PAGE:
Home among the gum trees

I sat outside on the decking after dinner last night.  Next door a gum tree stands tall and barren, some 25 metres high. The tree is dead, killed by a parasite which ate through it over a year ago. It looks stark and with no leaves or greenery I often think it’s an eye sore. Ugly. Our neighbor spent thousands of dollars trying to save it, but without any luck.  My fear is that in strong winds it’ll topple but apparently it’s been declared safe.

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Safe but still not particularly attractive.

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But as I sat outside last night, I looked upwards and silhouetted against the blue sky beyond, I saw the birds. Coming and going. White cockatoos, sparrows, little wattle birds, king parrots, all coming and going. Sometimes I’ve seen kookaburras in the tree as well.

Landing, flying off, sitting in the tree. Preening themselves. Nesting and protecting.

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Sometimes their chirping and birdsong is so loud it’s deafening.  But this is their haven, a place of safety.  This is their shelter.

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And I realised that everything has a reason for being.  Even something that appears as though it has nothing left to give, no beauty left, like this once grand old tree which is now barren and stark, it’s lush green foliage gone. But still it serves as a shelter for our native birds. I look at it now with new eyes.

Everything in life has a purpose. A reason for being here.  May we all open our eyes to the beauty in everyday things and find our purpose in life. And may it be meaningful.


48 thoughts on “Home among the gum trees

  1. This is so great. The darkness of the limbs against that radiant blue are something. This story hit home for me today. About an acre of our yard has been taken over by Black Locust trees. If you haven’t heard of them, they are meeeeaaaan. They have giant thorns covering all the branches and are quite unfriendly.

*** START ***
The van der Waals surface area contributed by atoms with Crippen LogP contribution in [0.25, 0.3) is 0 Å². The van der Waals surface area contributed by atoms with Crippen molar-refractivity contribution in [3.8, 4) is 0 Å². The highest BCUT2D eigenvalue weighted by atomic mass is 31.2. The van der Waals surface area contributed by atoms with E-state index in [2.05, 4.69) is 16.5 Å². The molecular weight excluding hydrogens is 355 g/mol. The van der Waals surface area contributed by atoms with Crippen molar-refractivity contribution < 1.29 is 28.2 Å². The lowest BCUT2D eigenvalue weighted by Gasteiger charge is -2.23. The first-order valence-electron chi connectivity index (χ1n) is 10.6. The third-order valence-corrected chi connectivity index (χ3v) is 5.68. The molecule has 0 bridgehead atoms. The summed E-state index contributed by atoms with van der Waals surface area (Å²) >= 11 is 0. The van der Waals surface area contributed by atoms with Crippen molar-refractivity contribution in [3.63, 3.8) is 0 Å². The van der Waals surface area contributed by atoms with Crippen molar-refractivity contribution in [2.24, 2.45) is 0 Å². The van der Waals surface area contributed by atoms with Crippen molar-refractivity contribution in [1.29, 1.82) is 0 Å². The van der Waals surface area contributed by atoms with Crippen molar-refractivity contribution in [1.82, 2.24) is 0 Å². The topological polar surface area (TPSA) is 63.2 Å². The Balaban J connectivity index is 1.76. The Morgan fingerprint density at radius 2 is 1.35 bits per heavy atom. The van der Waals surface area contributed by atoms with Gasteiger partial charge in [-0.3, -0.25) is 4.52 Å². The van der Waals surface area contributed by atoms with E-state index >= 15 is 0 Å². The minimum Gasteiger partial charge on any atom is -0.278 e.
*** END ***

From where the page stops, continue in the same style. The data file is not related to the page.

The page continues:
We are in the process of getting them out of our yard and I spent the afternoon picking up horribly thorny branches. At one point, I asked my husband why on earth were these trees even put on this earth?

    Then, like you, I thought of the birds. The perfect protection against things that don’t want to get poked! Ha!

    Your story was perfectly timed. Thank you! 🙂

    Liked by 2 people

    1. Ouch, they really don’t sound like friendly trees at all. And it sounds like you had a hard time picking up all the thorny branches. It’s hard to feel upbeat when you’re in the midst of such prickly nuisance trees but I’m glad my post at least reminded you of the birds that need the protection.

      Liked by 1 person

        1. Yeah, I can relate. In my case it comes down to neglect outside whilst busy trying to take care of everything (and everyone) inside. Thank goodness for machines that help!

          Liked by 1 person

  2. Hi Miriam I saw your response to OM blog and followed your link to your blog. All very good, well done. I have a good friend down under in Gary Simpson but don’t have too many other Aussie acquaintances and friends.I am only blogging occasionally but have other websites and digital affairs. I’m clicking your follow button… Best wishes

    Liked by 1 person

  3. Understand completely Miriam, we have a huge gum tree in the paddock between us and our neighbours which was struck by lightning more than 10 years ago and is still a beautiful tree and perch for lots of birds. Don’t despair, as long as it is far enough away from your house.

    Liked by 1 person

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